Donald Trump and Khizr Khan
We've all read about his repugnant comments -- insinuating that Khan did not write his own speech, that Ghazala Khan stayed silent out of Islamic deference (she has already replied, devastatingly), utter disregard for the parents' pain at their loss and for their son's courage. It's not difficult to imagine how a decent person, or even a cynical but intelligent self-interested politician, could have responded:
He could have said along the lines of "I would think every American should be proud your son saved lives in sacrifice of his own." Given Trump's political stance, he could have easily gone with "I understand you're upset about my wanting to block Muslims from coming to America as immigrants, but I'm looking at a bigger picture of stopping terrorists who come from radical Islamic regions and I'd like to think we can all work towards something that would be reasonable and fair." THAT would have fit exactly into Trump's messaging and he could have trudged on as uncaring as before.
But of course it's just not in Trump's nature to behave that way. Indeed, it's "Trump's nature" that is being cast into sharper and uglier relief than ever. TPM's Josh Marshall has, I think, an excellent assessment of the man. "There are smart terrible people and dumb terrible people", and Trump is clearly one of the latter. Even a heartless narcissist, if he has brains, can learn out of self-interest to fake the empathy he does not feel. Trump doesn't have the brains to do so or even to understand that it would benefit him to do so.
Now he's created another embarrassing crisis for his party, as the two most powerful Republican officials in the country have felt compelled to speak up for the Khan family (though they failed to repudiate their endorsements of him personally), while the VFW -- an institution normally respected by conservatives, surely -- has condemned him. The deranged wingnut element which has come to predominate on the right, on the other hand, has begun barraging the Khans with absurd smears, which echo around inside the wingnut alternate-reality bubble to the point that, incredibly, rank-and-file Trumpanzees actually believe their man is winning this argument. (Well, there are others who share his disdain for the Khans.)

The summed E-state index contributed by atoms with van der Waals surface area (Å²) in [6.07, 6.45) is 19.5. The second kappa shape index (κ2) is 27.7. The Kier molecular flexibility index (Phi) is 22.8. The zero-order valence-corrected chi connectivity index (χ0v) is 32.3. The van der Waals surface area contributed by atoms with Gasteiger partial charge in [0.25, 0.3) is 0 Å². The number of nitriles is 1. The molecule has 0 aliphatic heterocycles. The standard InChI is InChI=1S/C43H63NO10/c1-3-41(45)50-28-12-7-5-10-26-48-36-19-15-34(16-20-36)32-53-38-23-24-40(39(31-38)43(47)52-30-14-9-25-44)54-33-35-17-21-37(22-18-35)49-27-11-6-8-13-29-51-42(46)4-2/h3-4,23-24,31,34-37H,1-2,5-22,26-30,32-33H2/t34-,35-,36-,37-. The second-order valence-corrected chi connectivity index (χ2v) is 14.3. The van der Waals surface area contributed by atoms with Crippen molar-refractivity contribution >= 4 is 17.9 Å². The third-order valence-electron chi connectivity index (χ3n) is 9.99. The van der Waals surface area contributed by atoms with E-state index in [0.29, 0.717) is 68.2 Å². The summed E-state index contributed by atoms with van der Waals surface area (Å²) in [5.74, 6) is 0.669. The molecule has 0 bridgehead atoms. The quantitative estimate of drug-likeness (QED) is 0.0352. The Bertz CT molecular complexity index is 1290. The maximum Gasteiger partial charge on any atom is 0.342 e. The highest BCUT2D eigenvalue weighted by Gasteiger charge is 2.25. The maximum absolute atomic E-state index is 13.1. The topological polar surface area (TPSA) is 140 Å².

This is not the first episode of Trump's tone-deaf outrageous remarks blowing up in his own campaign's face, and it won't be the last, but it will likely be among the most damaging.
But the significance of Khan's speech may even extend beyond this election. I'm convinced that a big part of the reason why society has become so much more accepting of gays is that fact that, with more and more having come "out of the closet", far more people now know at least one or two gay people personally, which makes it much harder to demonize the whole group as faceless, alien bogeymen. Khizr Khan, by appearing before a vast TV and internet audience as a Muslim that mainstream Americans can like, respect, and sympathize with, has taken a step towards doing the same for Muslims generally -- toward making it impossible to demonize all Muslims as being like the murderous fanatics of Dâ'ish and al-Qâ'idah. The wingnuts may soon be losing another bogeyman -- and a movement based on cultivating paranoia and hysteria cannot survive without its bogeymen.